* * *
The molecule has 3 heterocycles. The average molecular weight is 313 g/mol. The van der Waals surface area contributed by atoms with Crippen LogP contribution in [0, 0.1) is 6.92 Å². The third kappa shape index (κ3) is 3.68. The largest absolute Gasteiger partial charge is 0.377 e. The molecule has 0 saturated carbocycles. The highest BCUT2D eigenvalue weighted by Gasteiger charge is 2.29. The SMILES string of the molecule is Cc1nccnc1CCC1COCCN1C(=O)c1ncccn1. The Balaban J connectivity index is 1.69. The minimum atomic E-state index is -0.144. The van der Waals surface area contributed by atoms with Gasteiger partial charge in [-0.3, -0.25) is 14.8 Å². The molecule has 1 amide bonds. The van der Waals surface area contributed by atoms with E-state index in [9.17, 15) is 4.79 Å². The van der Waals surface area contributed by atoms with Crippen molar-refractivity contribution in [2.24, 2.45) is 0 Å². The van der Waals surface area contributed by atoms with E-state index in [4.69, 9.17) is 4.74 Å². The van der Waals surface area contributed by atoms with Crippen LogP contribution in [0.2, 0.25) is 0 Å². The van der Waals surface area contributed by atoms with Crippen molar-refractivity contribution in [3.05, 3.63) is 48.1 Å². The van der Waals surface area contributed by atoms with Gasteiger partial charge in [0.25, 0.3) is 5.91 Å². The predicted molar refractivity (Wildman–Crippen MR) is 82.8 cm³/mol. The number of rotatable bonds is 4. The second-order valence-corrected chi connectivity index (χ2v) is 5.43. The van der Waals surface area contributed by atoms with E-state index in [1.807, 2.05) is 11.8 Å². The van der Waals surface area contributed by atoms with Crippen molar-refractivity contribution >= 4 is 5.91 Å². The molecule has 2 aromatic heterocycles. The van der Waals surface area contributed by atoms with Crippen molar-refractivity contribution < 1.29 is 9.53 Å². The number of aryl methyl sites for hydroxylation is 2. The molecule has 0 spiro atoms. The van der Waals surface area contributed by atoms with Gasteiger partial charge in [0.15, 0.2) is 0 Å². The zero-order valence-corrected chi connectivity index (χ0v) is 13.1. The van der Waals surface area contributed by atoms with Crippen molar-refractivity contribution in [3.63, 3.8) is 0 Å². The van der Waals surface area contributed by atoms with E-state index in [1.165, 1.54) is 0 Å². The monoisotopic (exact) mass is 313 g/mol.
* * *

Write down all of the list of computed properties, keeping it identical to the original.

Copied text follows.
The molecule has 3 heterocycles. The average molecular weight is 313 g/mol. The van der Waals surface area contributed by atoms with Crippen LogP contribution in [0, 0.1) is 6.92 Å². The third kappa shape index (κ3) is 3.68. The largest absolute Gasteiger partial charge is 0.377 e. The molecule has 0 saturated carbocycles. The highest BCUT2D eigenvalue weighted by Gasteiger charge is 2.29. The SMILES string of the molecule is Cc1nccnc1CCC1COCCN1C(=O)c1ncccn1. The Balaban J connectivity index is 1.69. The minimum atomic E-state index is -0.144. The van der Waals surface area contributed by atoms with Gasteiger partial charge in [-0.3, -0.25) is 14.8 Å². The molecule has 1 amide bonds. The van der Waals surface area contributed by atoms with E-state index in [9.17, 15) is 4.79 Å². The van der Waals surface area contributed by atoms with Crippen molar-refractivity contribution in [2.24, 2.45) is 0 Å². The van der Waals surface area contributed by atoms with E-state index in [4.69, 9.17) is 4.74 Å². The van der Waals surface area contributed by atoms with Crippen LogP contribution in [0.2, 0.25) is 0 Å². The van der Waals surface area contributed by atoms with Crippen molar-refractivity contribution in [3.05, 3.63) is 48.1 Å². The van der Waals surface area contributed by atoms with Gasteiger partial charge in [0.25, 0.3) is 5.91 Å². The predicted molar refractivity (Wildman–Crippen MR) is 82.8 cm³/mol. The number of rotatable bonds is 4. The second-order valence-corrected chi connectivity index (χ2v) is 5.43. The van der Waals surface area contributed by atoms with E-state index in [1.807, 2.05) is 11.8 Å². The van der Waals surface area contributed by atoms with Crippen molar-refractivity contribution >= 4 is 5.91 Å². The molecule has 2 aromatic heterocycles. The van der Waals surface area contributed by atoms with Crippen molar-refractivity contribution < 1.29 is 9.53 Å². The number of aryl methyl sites for hydroxylation is 2. The molecule has 0 spiro atoms. The van der Waals surface area contributed by atoms with Gasteiger partial charge in [0.15, 0.2) is 0 Å². The zero-order valence-corrected chi connectivity index (χ0v) is 13.1. The van der Waals surface area contributed by atoms with Crippen molar-refractivity contribution in [3.63, 3.8) is 0 Å². The van der Waals surface area contributed by atoms with E-state index in [1.165, 1.54) is 0 Å². The monoisotopic (exact) mass is 313 g/mol.